Brian Stokes Mitchell bounds into Feinstein's at the Regency with high spirits and high talent, treating the customers to one of the finest night's entertainment presently on view in Manhattan.
Brian Stokes Mitchell bounds into Feinstein’s at the Regency with high spirits and high talent, treating the customers to one of the finest night’s entertainment presently on view in Manhattan. Mitchell’s singing and acting abilities are no secret to those who have seen him onstage and in concert, but he is at his best in this perfectly assembled and performed 85 minutes.
Set starts with an exuberant “I’ve Got You Under My Skin” and continues with a well-considered mix of songs from the theater, pop and cabaret worlds. Each of the 14 numbers scores, with six or so positively rocking the house. A stunning rendition of Antonio Carlos Jobim’s “Waters of March” leads to an exquisite take on Hoagy Carmichael’s “The Nearness of You,” after which the nitery veritably explodes with Ella Fitzgerald’s “A-Tisket, A-Tasket.” “This is sort of a feel-good time,” Mitchell can’t help but explain.
After an unexpected but stunning “Jesus, Joy of Man’s Desiring,” the star launched into a breathtaking a cappella rendition of “America the Beautiful” (including the “alabaster cities gleam” stanza). This is wedded to a powerful “Wheels of a Dream” from “Ragtime,” the combination of which literally stops the show. Other standouts include the Legrand-Bergman “What Are You Doing the Rest of Your Life?” and a heartfelt rendition of John Bucchino’s “Unexpressed.”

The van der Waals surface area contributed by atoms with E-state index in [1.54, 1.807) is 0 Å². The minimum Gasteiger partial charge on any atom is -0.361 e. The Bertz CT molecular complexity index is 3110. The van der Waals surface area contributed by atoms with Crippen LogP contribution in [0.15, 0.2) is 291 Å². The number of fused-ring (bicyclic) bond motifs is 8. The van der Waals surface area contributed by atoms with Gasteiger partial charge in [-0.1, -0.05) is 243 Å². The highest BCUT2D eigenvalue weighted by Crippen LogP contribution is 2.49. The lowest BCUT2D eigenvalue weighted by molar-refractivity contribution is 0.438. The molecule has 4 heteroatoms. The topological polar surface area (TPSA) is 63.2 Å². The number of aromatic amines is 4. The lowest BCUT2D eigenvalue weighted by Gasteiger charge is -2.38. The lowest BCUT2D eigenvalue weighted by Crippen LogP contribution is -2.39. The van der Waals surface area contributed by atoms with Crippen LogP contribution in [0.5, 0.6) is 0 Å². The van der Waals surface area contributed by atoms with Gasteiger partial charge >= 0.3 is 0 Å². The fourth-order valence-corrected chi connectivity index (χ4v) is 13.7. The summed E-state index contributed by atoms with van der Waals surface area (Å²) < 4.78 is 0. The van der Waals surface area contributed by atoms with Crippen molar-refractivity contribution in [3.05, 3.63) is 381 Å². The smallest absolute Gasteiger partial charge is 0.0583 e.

Mitchell is not only a consummate performer but a consummate musician as well. He outfits the act with an unlikely trio of guitar, bass and percussion. This works exceptionally well, in part because of a Hawaiian import named Jeff Peterson, who does an impressive job on four different members of the guitar family; call him the Pizzarelli of the islands. His playing stands out on “Waters of March” and “What a Wonderful World”; his solo spot — “Hiilawe,” played on the slack key guitar — is so arresting that Mitchell simply sat on the lip of the stage and listened.
The star concluded the set, inevitably enough, with “The Impossible Dream.” “To beat the unbeatable foe,” he sings, and the words never sounded more fitting or more thrilling. Whoever is booking the upcoming inauguration shindig may wish to take note: Mitchell’s “America the Beautiful”–“Wheels of a Dream”–“Impossible Dream” trifecta is the musical personification of what is taking place on Jan. 20 down along Pennsylvania Avenue.